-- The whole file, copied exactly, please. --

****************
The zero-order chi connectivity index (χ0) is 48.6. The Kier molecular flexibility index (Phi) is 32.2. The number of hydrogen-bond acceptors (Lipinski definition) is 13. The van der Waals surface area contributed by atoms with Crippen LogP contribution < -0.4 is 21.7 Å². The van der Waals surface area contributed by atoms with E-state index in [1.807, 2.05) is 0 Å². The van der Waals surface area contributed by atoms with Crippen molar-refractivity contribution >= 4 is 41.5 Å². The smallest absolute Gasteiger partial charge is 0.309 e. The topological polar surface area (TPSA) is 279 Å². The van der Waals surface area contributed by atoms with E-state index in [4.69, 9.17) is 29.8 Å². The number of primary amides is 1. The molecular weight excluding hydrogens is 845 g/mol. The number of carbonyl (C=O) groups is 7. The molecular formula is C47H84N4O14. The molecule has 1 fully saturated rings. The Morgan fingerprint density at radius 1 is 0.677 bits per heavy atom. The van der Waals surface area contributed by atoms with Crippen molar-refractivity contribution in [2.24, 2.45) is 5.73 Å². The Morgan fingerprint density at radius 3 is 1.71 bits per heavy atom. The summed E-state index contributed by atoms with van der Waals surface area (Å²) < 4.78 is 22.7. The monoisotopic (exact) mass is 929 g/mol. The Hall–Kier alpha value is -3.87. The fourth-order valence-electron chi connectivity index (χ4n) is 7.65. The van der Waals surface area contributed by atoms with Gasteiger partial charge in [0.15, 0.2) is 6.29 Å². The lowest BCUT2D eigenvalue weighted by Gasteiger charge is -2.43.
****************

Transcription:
The zero-order chi connectivity index (χ0) is 48.6. The Kier molecular flexibility index (Phi) is 32.2. The number of hydrogen-bond acceptors (Lipinski definition) is 13. The van der Waals surface area contributed by atoms with Crippen LogP contribution < -0.4 is 21.7 Å². The van der Waals surface area contributed by atoms with E-state index in [1.807, 2.05) is 0 Å². The van der Waals surface area contributed by atoms with Crippen molar-refractivity contribution >= 4 is 41.5 Å². The smallest absolute Gasteiger partial charge is 0.309 e. The topological polar surface area (TPSA) is 279 Å². The van der Waals surface area contributed by atoms with E-state index in [4.69, 9.17) is 29.8 Å². The number of primary amides is 1. The molecular weight excluding hydrogens is 845 g/mol. The number of carbonyl (C=O) groups is 7. The molecular formula is C47H84N4O14. The molecule has 1 fully saturated rings. The Morgan fingerprint density at radius 1 is 0.677 bits per heavy atom. The van der Waals surface area contributed by atoms with Crippen molar-refractivity contribution in [2.24, 2.45) is 5.73 Å². The Morgan fingerprint density at radius 3 is 1.71 bits per heavy atom. The summed E-state index contributed by atoms with van der Waals surface area (Å²) < 4.78 is 22.7. The monoisotopic (exact) mass is 929 g/mol. The Hall–Kier alpha value is -3.87. The fourth-order valence-electron chi connectivity index (χ4n) is 7.65. The van der Waals surface area contributed by atoms with Gasteiger partial charge in [0.15, 0.2) is 6.29 Å². The lowest BCUT2D eigenvalue weighted by Gasteiger charge is -2.43.